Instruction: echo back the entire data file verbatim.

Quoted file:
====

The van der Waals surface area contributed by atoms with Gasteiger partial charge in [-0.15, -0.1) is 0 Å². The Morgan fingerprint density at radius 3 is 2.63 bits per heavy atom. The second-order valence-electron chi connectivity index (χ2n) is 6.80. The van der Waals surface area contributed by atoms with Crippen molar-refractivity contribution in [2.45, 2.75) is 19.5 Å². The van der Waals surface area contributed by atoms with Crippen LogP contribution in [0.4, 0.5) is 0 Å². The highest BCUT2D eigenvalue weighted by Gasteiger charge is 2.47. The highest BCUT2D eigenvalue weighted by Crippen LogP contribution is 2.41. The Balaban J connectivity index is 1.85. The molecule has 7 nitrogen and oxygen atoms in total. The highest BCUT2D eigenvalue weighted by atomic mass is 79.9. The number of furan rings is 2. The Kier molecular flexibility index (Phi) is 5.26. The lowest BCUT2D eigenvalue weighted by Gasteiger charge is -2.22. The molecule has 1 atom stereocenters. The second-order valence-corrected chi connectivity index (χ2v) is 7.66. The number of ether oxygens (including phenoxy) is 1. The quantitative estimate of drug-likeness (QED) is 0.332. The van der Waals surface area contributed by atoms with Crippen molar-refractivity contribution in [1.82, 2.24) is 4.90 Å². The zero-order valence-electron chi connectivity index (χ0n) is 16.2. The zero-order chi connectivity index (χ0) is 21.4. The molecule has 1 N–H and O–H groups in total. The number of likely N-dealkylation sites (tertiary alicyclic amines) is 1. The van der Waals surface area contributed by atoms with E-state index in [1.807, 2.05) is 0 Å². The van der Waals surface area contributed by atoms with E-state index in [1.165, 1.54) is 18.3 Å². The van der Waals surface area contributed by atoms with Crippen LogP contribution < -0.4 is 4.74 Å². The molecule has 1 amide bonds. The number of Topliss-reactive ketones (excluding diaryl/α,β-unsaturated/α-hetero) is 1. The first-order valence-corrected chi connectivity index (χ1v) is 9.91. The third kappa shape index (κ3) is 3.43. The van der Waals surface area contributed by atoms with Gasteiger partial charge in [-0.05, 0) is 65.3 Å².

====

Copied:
The van der Waals surface area contributed by atoms with Gasteiger partial charge in [-0.15, -0.1) is 0 Å². The Morgan fingerprint density at radius 3 is 2.63 bits per heavy atom. The second-order valence-electron chi connectivity index (χ2n) is 6.80. The van der Waals surface area contributed by atoms with Crippen molar-refractivity contribution in [2.45, 2.75) is 19.5 Å². The van der Waals surface area contributed by atoms with Crippen LogP contribution in [0.4, 0.5) is 0 Å². The highest BCUT2D eigenvalue weighted by Gasteiger charge is 2.47. The highest BCUT2D eigenvalue weighted by Crippen LogP contribution is 2.41. The Balaban J connectivity index is 1.85. The molecule has 7 nitrogen and oxygen atoms in total. The highest BCUT2D eigenvalue weighted by atomic mass is 79.9. The number of furan rings is 2. The Kier molecular flexibility index (Phi) is 5.26. The lowest BCUT2D eigenvalue weighted by Gasteiger charge is -2.22. The molecule has 1 atom stereocenters. The second-order valence-corrected chi connectivity index (χ2v) is 7.66. The number of ether oxygens (including phenoxy) is 1. The quantitative estimate of drug-likeness (QED) is 0.332. The van der Waals surface area contributed by atoms with Crippen molar-refractivity contribution in [1.82, 2.24) is 4.90 Å². The zero-order valence-electron chi connectivity index (χ0n) is 16.2. The zero-order chi connectivity index (χ0) is 21.4. The molecule has 1 N–H and O–H groups in total. The number of likely N-dealkylation sites (tertiary alicyclic amines) is 1. The van der Waals surface area contributed by atoms with E-state index in [1.807, 2.05) is 0 Å². The van der Waals surface area contributed by atoms with E-state index in [1.165, 1.54) is 18.3 Å². The van der Waals surface area contributed by atoms with Crippen LogP contribution < -0.4 is 4.74 Å². The molecule has 1 amide bonds. The number of Topliss-reactive ketones (excluding diaryl/α,β-unsaturated/α-hetero) is 1. The first-order valence-corrected chi connectivity index (χ1v) is 9.91. The third kappa shape index (κ3) is 3.43. The van der Waals surface area contributed by atoms with Gasteiger partial charge in [-0.05, 0) is 65.3 Å².